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Saenuri chief apologizes over constitutional debate

South Korea’s ruling party chief on Friday made a rare public apology to President Park Geun-hye for broaching the highly sensitive topic of a constitutional revision that would likely reduce the role of the president.

“I sincerely apologize to the president for bringing up the topic of changing the Constitution,” Saenuri Party chair Rep. Kim Moo-sung said. “The statement was careless on my part.”

Kim is widely regarded as a strong contender for the 2017 presidential elections, and his remark on a constitutional amendment ― even after President Park earlier said the topic should not be discussed ― was seen as an early sign of conflict and confrontation between the two political heavyweights. 
Saenuri Party chief Kim Moo-sung (right) and floor leader Lee Wan-koo attend a party meeting Friday. (Yonhap)
Saenuri Party chief Kim Moo-sung (right) and floor leader Lee Wan-koo attend a party meeting Friday. (Yonhap)

Kim said on Thursday there would be an “outpouring” of talks over constitutional amendments aimed at tackling political deadlocks, sometime after the current parliamentary session. Reform proposals would include plans to create a coalition government, and to remodel the executive branch on Austria’s, in which a president and chancellor share powers.

The presidential office did not publicly respond to Kim’s comments.

Experts said Kim likely brought the subject up to “test the waters” ― or to see how the public reacted to his comments on Thursday.

“When Kim brings up the topic of constitutional reforms, he knows he’s not going to start changing the Constitution any time soon,” said Choi Young-jin, professor of Korean politics at Chung-ang University in Seoul. “By broaching a controversial topic, he can decorate the top news headlines, and steal the political spotlight away from the president.”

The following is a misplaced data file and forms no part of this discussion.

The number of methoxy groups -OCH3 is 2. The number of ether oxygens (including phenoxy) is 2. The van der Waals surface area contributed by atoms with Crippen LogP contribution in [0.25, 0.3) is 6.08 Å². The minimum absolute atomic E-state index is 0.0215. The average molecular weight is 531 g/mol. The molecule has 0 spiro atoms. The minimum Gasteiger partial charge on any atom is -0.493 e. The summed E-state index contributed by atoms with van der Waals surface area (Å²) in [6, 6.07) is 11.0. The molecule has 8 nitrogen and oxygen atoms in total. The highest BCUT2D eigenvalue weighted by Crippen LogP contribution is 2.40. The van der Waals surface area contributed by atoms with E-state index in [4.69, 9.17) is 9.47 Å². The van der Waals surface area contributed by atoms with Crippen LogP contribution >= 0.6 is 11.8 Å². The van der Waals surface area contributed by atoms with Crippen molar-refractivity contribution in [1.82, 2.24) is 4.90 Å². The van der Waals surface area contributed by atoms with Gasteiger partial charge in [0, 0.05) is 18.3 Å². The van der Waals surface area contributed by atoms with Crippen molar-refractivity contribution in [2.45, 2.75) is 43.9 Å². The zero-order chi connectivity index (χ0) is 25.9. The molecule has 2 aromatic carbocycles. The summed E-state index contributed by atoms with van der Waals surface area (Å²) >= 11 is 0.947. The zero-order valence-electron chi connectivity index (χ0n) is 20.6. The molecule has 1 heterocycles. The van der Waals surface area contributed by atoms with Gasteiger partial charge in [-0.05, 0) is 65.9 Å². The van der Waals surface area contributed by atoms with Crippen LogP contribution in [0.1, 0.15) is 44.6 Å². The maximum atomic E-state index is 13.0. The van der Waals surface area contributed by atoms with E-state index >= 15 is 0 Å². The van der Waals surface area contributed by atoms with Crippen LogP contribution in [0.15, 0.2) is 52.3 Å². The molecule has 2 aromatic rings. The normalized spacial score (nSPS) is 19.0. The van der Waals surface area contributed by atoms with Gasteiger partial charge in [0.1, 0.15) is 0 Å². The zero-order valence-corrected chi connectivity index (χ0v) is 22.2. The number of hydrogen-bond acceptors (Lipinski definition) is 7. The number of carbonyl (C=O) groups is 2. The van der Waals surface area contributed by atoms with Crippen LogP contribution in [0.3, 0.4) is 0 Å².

On Friday, opposition lawmakers pounced on Kim’s apology, claiming that it’s designed to appease the president, who only 11 days before had expressed a strong desire to suspend any debate over constitutional amendments.

Park called such talks a political “black hole,” as they were likely to derail her economic initiatives by refocusing public attention on constitutional reform.

Kim’s statements also reignited debates over the allegedly distorted relationship between the president and the legislature, with opposition party members asking why a lawmaker had to say sorry to the president for bringing up an old topic.

Rep. Park Jie-won of the main opposition New Politics Alliance for Democracy said Kim’s apologies show that the ruling party chair is moving according to the president’s orders.

NPAD floor leader Rep. Woo Yoon-keun attacked President Park: “Rep. Kim (Moo-sung) proved that the current president enjoys an emperor-like authority over the legislature.”

“This is exactly why we have to start talks over fixing our Constitution,” he added.

Saenuri chair Kim is a five-term lawmaker expected to run in the next presidential race as a conservative candidate. He is not a member of a faction closely affiliated with President Park, so when he took the helm of the ruling party in July, observers expected him to start distancing himself further from Park, who is still a member of the Saenuri Party, to build up his own political image and clout.

In Korean politics, leading presidential-hopefuls of the same political party traditionally distance themselves from the incumbent president once the top executive’s term reaches its half-way point. Park’s term ends in early 2018. She has served out 19 months of her 60-month term.

By Jeong Hunny (